“Definitely,” she replied.
Alim handed it to her with a smile, his mouth already full (and closed as he chewed, he didn’t want to be rude). He bit into his apple again. “What were you out doing, Ani?” he asked. The day was already getting hot, but the apples were able to cool them down somewhat. Akatosh, he’d forgotten how tall she was.
“Need to find something in particular? I’ve passed through this city before a few years back.”
“I’ve never been to Hammerfell,” she replied between refreshing bites. She thought for a moment of Cyrodiil, and of home. It was different here. “I was watching the people.” She pulled at her sleeves again, wishing the skirts of the dress were a thinner. “I’ve never been anywhere, really. It seems like you’ve travelled everywhere.”
“Not yet,” he chuckled, and finished his apple. “I’ve been to…” He paused, making sure he got it all correctly. “Highrock, here, Cyrodiil, Elsweyr, Blackmarsh for a short second but only so I could pass northward. I’ve never been to Skyrim or Morrowind. I’d love to go someday. The Summerset Isle as well.” Mentioning that last bit, his eyes turned to hers.
“You never really think about all the places you’ve been until a few years pass, then you realize you’re different than who you were.”
“I…” she paused on his final comment, considering where she had been, even only a year prior, or two. “I’m different, now, I think. Since I left Alinor. Uh- Summerset. Even just since the expedition.”
Her apple was finished, but she spun it around, looking for any spots she might be able to get a last bite. She frowned, not finding anything but core. “I’m afraid,” she admitted.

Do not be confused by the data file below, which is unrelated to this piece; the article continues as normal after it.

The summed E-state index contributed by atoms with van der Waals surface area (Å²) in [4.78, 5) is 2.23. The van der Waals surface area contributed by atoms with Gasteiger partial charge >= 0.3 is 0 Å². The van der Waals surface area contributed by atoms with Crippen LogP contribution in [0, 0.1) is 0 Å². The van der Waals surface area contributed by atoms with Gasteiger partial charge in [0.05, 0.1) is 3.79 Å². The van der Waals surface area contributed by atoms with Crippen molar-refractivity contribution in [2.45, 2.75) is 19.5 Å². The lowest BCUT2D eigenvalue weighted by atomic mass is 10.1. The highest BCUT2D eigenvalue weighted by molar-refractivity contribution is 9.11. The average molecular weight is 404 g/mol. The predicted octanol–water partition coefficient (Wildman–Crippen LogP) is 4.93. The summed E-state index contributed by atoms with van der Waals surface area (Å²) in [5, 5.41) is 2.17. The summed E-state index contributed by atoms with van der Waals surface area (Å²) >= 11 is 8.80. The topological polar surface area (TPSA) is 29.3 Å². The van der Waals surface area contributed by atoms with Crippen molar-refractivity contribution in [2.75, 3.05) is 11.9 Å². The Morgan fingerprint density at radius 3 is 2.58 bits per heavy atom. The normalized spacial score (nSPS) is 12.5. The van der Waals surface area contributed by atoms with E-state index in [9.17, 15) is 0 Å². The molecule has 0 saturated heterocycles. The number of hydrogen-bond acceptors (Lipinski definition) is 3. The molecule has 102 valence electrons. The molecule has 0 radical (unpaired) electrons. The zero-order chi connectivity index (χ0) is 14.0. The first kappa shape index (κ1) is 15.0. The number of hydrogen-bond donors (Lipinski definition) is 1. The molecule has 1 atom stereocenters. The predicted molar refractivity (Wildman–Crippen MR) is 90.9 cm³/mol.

Alim blinked, wondering what she meant. If it was the rough culture of hammerfell or any particular person he’d get the knife, but he got the feeling that wasn’t it. “What do you mean, Anifaire?”
“I’ve never left home like this.” Anifaire rummaged around for her sack of gold and pulled it out, weighing the last few coins in her hand. “I’m not… Alim, my family has money. I’ve never… this is… new. I’m not good at this. I can’t fight. I get lost.”
The gold she’d been so proud of days before was running low, and she was beginning to wonder how she would be able to contribute to their endeavour here. “A resistance…” She frowned. “Why?”
His eyes downcast as he digested what she said, he opened his mouth to speak, but then zipped his lips. For once. Just when it seemed that he wouldn’t reply at all, he grabbed her hand. “Come on.” he said, pulling her up. When she gave a puzzling look, he just winked. “I got something to show you.”
With that, he led her up the street and then turned, leading her deeper into the maze of slums and buildings that was Gilane.
Anifaire followed along in surprise, both nerves and a hint of excitement bubbling inside her stomach. It seemed like her mood had gone from high to low, but the distraction and curiosity was enough to lighten things up for the time being. Her eyes wide as she took in the streets of Gilane with curiosity, she hurried along behind Alim.